The following stories are under consideration:
TANKERS-ATTACK-OPTIONS:LA_President Donald Trump and Iranian leaders traded accusations Friday over who was responsible for fiery explosions that crippled two oil tankers off Iran's coast, but both sides appeared cautious not to go beyond a war of words, at least for now, to avoid a direct military confrontation. After blaming Iran hours after what appeared to be coordinated attacks on a Japanese and a Norwegian tanker on Thursday, the Trump administration considered options Friday but showed no immediate sign of responding. Options include providing armed escorts to vessels navigating vulnerable shipping lanes of the Strait of Hormuz, reflagging tankers of friendly nations with the U.S. flag to entitle them to U.S. naval protection, and adding more sanctions to what is already a long blacklist. By Tracy Wilkinson and David S. Cloud in Washington and Nabih Bulos in Beirut.
BIEL-VACCINES-CELEBRITIES:LA_Jessica Biel may have thought she could quietly slip into California's Capitol this week to lobby against a bill to tighten vaccine requirements, without damage to her brand or reputation. But the massive online response to her visit demonstrated how public opinion has shifted since celebrities last waded into the vaccination debate. Biel, who is married to Justin Timberlake, posed for selfies with lawmakers in their offices Tuesday and greeted others on the red-carpeted Senate floor, where an electronic message board welcomed her. But the moment her Capitol companion _ anti-vaccine advocate Robert F. Kennedy Jr. _ posted pictures online of the actress' lobbying efforts, a public that overwhelmingly supports mandatory vaccinations unleashed an avalanche of criticism. That kind of lashing may be one reason that celebrities active in opposing state immunization legislation in 2015 _ Jenny McCarthy, Jim Carrey, Alicia Silverstone and Jenna Elfman among them _ have hesitated to join Biel in publicly lobbying against this year's legislation. By Melody Gutierrez and Soumya Karlamangla in Sacramento, Calif. (Moved.)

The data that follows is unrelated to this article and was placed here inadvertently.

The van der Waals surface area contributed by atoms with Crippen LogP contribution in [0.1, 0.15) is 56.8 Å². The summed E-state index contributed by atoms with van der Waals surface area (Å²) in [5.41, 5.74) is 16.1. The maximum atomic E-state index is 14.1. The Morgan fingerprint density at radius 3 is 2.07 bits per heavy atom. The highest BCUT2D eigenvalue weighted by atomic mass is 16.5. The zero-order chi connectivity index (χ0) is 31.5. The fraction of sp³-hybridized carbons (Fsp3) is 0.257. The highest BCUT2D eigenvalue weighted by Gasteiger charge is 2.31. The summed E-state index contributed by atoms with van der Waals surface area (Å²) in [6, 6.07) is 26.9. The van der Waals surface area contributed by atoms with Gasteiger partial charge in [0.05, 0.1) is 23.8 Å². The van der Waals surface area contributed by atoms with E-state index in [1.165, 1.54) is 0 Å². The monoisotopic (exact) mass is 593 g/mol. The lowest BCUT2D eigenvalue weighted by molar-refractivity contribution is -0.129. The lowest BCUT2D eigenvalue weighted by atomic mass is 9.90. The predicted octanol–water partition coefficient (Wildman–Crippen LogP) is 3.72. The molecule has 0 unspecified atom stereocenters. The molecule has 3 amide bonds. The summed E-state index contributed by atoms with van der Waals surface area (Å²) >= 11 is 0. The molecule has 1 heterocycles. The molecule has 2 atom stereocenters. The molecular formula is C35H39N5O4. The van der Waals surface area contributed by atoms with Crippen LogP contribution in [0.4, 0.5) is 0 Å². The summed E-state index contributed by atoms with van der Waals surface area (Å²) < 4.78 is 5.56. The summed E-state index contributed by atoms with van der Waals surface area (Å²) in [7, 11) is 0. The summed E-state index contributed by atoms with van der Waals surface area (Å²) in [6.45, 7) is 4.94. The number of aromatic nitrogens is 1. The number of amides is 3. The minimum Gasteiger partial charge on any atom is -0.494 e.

LAPD-ROBERTS-CONNELLY:LA_Mitzi Roberts always wanted to talk to serial killers. A Los Angeles bartender and diner manager, Roberts was used to seeing cops stagger into her establishments, seeking a bite or a beer after their shift. Conversation between the investigators and Roberts, a self-described true-crime "fanatic," came easily. She told them of her desire to chase predators. At some point, one of them suggested a career change. The move from diner manager to detective set Roberts on a career path that saw her climb the ranks of the Los Angeles Police Department _ from a graveyard shift that is sometimes home to cops who have "screwed up" to a treasured spot in the elite Robbery-Homicide Division. After years spent fighting an uphill battle as a woman traversing a department long regarded as a boys' club, Roberts found herself zipping around the southeastern United States on a collision course with one of America's most prolific killers. The veteran detective's career history may read like it borrows a bit from the jacket copy of a popular crime novel, but it's actually the other way around. In her 24-year career, Roberts has not only found herself involved in some of L.A.'s most infamous cases, but she's also served as a muse to the city's modern master of detective fiction. By James Queally in Los Angeles. (Moving at a later date)
CMP-UCLA-GYNECOLOGIST:LA_In June 2017, a married mother of four experiencing severe pelvic pain went to see a University of California, Los Angeles gynecologist. Dr. James Mason Heaps, she alleged, improperly touched her genitals, fondled her breast and buttock and made sexual remarks during the exam. She reported the conduct to UCLA in December. Once notified, UCLA officials could have immediately removed Heaps from campus or restricted his practice to protect the public while investigating the allegations, as allowed under University of California guidelines. They could have warned the campus community _ which federal law requires if university officials decide someone accused of sexual assault is a safety threat. They could have encouraged other potential victims to step forward. UCLA officials did none of these things before announcing Heaps' retirement last June without telling the public they found he had committed sexual misconduct. The failure to do so exposed the public to further harm and undermined what the University of California touts as national leadership in overhauling its sexual misconduct policies to become more sensitive to victims and responsive to complaints. By Teresa Watanabe and Jaclyn Cosgrove in Los Angeles.
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